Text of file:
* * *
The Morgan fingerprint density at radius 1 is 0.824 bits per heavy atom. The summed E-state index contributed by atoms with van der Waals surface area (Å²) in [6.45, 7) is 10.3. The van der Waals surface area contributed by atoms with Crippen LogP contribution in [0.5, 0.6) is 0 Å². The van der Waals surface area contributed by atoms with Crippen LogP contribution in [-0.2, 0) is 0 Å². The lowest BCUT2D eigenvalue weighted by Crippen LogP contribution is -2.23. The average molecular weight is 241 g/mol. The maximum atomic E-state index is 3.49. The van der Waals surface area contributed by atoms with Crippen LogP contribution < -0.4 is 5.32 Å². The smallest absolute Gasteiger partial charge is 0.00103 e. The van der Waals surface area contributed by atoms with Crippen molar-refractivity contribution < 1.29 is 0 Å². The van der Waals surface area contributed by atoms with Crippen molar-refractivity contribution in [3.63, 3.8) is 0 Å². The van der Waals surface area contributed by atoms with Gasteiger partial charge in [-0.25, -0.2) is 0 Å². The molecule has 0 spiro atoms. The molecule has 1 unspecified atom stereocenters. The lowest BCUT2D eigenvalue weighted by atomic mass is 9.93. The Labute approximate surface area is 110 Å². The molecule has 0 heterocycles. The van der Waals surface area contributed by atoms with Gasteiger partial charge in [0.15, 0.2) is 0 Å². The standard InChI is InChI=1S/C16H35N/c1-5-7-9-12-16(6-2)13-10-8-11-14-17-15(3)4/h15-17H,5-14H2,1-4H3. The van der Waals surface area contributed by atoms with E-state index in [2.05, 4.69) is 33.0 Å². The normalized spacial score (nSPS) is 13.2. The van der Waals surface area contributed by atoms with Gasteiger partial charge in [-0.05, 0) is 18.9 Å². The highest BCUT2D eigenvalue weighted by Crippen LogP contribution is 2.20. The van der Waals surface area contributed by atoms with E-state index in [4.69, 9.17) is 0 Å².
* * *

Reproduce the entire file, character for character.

The Morgan fingerprint density at radius 1 is 0.824 bits per heavy atom. The summed E-state index contributed by atoms with van der Waals surface area (Å²) in [6.45, 7) is 10.3. The van der Waals surface area contributed by atoms with Crippen LogP contribution in [0.5, 0.6) is 0 Å². The van der Waals surface area contributed by atoms with Crippen LogP contribution in [-0.2, 0) is 0 Å². The lowest BCUT2D eigenvalue weighted by Crippen LogP contribution is -2.23. The average molecular weight is 241 g/mol. The maximum atomic E-state index is 3.49. The van der Waals surface area contributed by atoms with Crippen LogP contribution < -0.4 is 5.32 Å². The smallest absolute Gasteiger partial charge is 0.00103 e. The van der Waals surface area contributed by atoms with Crippen molar-refractivity contribution < 1.29 is 0 Å². The van der Waals surface area contributed by atoms with Crippen molar-refractivity contribution in [3.63, 3.8) is 0 Å². The van der Waals surface area contributed by atoms with Gasteiger partial charge in [-0.25, -0.2) is 0 Å². The molecule has 0 spiro atoms. The molecule has 1 unspecified atom stereocenters. The lowest BCUT2D eigenvalue weighted by atomic mass is 9.93. The Labute approximate surface area is 110 Å². The molecule has 0 heterocycles. The van der Waals surface area contributed by atoms with Gasteiger partial charge in [0.15, 0.2) is 0 Å². The standard InChI is InChI=1S/C16H35N/c1-5-7-9-12-16(6-2)13-10-8-11-14-17-15(3)4/h15-17H,5-14H2,1-4H3. The van der Waals surface area contributed by atoms with E-state index in [2.05, 4.69) is 33.0 Å². The normalized spacial score (nSPS) is 13.2. The van der Waals surface area contributed by atoms with Gasteiger partial charge in [-0.05, 0) is 18.9 Å². The highest BCUT2D eigenvalue weighted by Crippen LogP contribution is 2.20. The van der Waals surface area contributed by atoms with E-state index in [4.69, 9.17) is 0 Å².